Product Placement

Mark Kermode of Five Live and The Culture Show has a great rant about Sex and the City, exposing it for the product placement-fest that it is. And product placement is only growing in films. It’s long been accepted in the Bond films, but since The Matrix every blockbuster has done a mobile phone deal, and while Waynes World so memorably parodied the whole industry way back in 1992, the references are about as subtle in 2008 – look at Iron Man and The Incredible Hulk for starters.
Yesterday, Culture Secretary Andy Burnham, spoke out against a proposal from the EU to allow product placement on British television:

Another test of standards that is coming round the corner is product placement. As you know the Government is obliged to consider this as part of the implementation of the new Audio Visual Media Services Directive.
I can see the arguments and benefits of product placement and understand why people feel it is an inevitability given the pressures they are under. But applying the same test, I can also see the cost and the very high costs that might be paid in the long term. I feel there is a risk that product placement exacerbates this decline in trust and contaminates our programmes. There is a risk that, at the very moment when television needs to do all it can to show it can be trusted, that we elide the distinction between programmes and adverts.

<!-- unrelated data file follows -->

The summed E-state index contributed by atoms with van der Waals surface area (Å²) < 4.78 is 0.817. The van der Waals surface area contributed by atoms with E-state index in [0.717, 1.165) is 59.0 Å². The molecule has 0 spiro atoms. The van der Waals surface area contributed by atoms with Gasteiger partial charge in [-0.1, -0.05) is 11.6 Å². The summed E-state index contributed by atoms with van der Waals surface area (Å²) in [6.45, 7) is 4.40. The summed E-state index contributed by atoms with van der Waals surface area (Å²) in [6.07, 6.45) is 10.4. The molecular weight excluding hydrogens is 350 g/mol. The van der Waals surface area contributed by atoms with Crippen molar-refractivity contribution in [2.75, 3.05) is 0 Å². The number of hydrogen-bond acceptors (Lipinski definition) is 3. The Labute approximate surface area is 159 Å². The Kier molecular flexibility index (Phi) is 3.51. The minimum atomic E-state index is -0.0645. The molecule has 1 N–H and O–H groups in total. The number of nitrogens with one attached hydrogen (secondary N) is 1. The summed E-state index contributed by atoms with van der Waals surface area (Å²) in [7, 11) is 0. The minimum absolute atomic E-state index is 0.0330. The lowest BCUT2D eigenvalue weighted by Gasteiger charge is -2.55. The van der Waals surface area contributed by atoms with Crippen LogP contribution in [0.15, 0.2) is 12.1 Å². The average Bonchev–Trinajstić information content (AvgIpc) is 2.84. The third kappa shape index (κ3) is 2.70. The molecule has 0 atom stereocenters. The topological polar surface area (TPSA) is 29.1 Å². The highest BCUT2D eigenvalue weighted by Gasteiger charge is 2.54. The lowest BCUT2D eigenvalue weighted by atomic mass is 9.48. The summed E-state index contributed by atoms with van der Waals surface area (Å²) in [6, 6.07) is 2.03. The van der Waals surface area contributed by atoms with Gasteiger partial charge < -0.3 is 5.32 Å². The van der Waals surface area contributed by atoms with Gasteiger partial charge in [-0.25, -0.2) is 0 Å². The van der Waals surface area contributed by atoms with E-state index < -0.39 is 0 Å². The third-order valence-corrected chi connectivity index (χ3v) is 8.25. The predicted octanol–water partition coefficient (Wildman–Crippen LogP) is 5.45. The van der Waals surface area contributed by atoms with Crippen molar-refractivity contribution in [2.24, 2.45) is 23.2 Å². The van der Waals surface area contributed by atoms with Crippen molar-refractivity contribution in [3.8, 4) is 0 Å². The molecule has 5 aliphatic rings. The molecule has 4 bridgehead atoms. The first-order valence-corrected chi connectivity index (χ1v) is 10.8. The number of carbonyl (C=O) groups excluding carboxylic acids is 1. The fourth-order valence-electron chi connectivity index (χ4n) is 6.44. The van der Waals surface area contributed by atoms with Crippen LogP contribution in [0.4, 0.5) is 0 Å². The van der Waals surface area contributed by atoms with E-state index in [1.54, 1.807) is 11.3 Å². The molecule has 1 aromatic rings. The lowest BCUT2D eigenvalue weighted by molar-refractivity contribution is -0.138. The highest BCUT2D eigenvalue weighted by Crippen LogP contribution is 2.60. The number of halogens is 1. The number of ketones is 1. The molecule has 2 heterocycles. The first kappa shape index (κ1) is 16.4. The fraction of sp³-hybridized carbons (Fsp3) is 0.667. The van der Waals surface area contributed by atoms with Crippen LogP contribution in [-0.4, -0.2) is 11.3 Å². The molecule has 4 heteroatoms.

As a viewer, I don’t want to feel the script has been written by the commercial marketing director.
If Jim Royle gets out of his chair for a Kit Kat, I want to think, ‘he fancies a Kit Kat’ – not, ‘Kit Kat my arse!’

The full speech is here.
I’m not sure and have yet to be convinced by either side. The ITV view is that if it’s done badly viewers will vote with their remotes. I’m not sure. Watch any number of US series and you’ll see product placement already in place. Sometimes it’s subtle – a lot of times it’s not. And those blockbuster films I mentioned earlier are frankly embarrassing.
There’s also the reality that props are supplied by agencies to producers free of charge. It keep the cost of set dressing down, but it might mean that your office is fitted out completely with Apples, or perhaps Dells. That might be realistic. But it might not.
TV broadcasters are going to need to look for different revenue streams having largely screwed themselves out of premium rate phone line revenues, and with spot airtime becoming ever easier to skip through. But they’re really going to have to be careful if they want this to work.